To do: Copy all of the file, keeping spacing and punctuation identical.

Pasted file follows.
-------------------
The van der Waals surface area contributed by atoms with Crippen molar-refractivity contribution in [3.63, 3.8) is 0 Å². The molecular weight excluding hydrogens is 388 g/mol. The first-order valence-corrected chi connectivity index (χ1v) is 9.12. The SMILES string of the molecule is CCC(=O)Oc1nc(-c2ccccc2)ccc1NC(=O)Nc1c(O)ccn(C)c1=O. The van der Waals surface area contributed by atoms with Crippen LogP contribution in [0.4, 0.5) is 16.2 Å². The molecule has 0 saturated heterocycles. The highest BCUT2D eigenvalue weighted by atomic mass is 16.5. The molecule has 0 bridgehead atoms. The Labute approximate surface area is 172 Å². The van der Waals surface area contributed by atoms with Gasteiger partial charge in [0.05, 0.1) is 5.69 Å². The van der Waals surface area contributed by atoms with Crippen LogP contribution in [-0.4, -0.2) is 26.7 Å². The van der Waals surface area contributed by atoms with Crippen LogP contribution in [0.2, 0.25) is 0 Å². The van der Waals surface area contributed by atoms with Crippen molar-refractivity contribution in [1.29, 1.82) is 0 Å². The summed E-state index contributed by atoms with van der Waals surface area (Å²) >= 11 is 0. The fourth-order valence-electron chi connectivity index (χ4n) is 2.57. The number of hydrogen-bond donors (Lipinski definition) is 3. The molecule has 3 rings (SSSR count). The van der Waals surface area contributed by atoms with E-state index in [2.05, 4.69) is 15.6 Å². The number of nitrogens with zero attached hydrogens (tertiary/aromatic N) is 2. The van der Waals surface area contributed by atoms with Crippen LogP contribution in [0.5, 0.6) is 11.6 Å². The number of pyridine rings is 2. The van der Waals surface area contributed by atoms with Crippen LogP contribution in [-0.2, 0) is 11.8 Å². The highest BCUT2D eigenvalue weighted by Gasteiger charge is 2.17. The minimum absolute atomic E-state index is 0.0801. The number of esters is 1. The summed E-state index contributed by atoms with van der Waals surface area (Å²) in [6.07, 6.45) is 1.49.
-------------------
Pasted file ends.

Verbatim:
The van der Waals surface area contributed by atoms with Crippen molar-refractivity contribution in [3.63, 3.8) is 0 Å². The molecular weight excluding hydrogens is 388 g/mol. The first-order valence-corrected chi connectivity index (χ1v) is 9.12. The SMILES string of the molecule is CCC(=O)Oc1nc(-c2ccccc2)ccc1NC(=O)Nc1c(O)ccn(C)c1=O. The van der Waals surface area contributed by atoms with Crippen LogP contribution in [0.4, 0.5) is 16.2 Å². The molecule has 0 saturated heterocycles. The highest BCUT2D eigenvalue weighted by atomic mass is 16.5. The molecule has 0 bridgehead atoms. The Labute approximate surface area is 172 Å². The van der Waals surface area contributed by atoms with Gasteiger partial charge in [0.05, 0.1) is 5.69 Å². The van der Waals surface area contributed by atoms with Crippen LogP contribution in [-0.4, -0.2) is 26.7 Å². The van der Waals surface area contributed by atoms with Crippen LogP contribution in [0.2, 0.25) is 0 Å². The van der Waals surface area contributed by atoms with Crippen molar-refractivity contribution in [1.29, 1.82) is 0 Å². The summed E-state index contributed by atoms with van der Waals surface area (Å²) >= 11 is 0. The fourth-order valence-electron chi connectivity index (χ4n) is 2.57. The number of hydrogen-bond donors (Lipinski definition) is 3. The molecule has 3 rings (SSSR count). The van der Waals surface area contributed by atoms with E-state index in [2.05, 4.69) is 15.6 Å². The number of nitrogens with zero attached hydrogens (tertiary/aromatic N) is 2. The van der Waals surface area contributed by atoms with Crippen LogP contribution in [0.5, 0.6) is 11.6 Å². The number of pyridine rings is 2. The van der Waals surface area contributed by atoms with Crippen LogP contribution in [-0.2, 0) is 11.8 Å². The highest BCUT2D eigenvalue weighted by Gasteiger charge is 2.17. The minimum absolute atomic E-state index is 0.0801. The number of esters is 1. The summed E-state index contributed by atoms with van der Waals surface area (Å²) in [6.07, 6.45) is 1.49.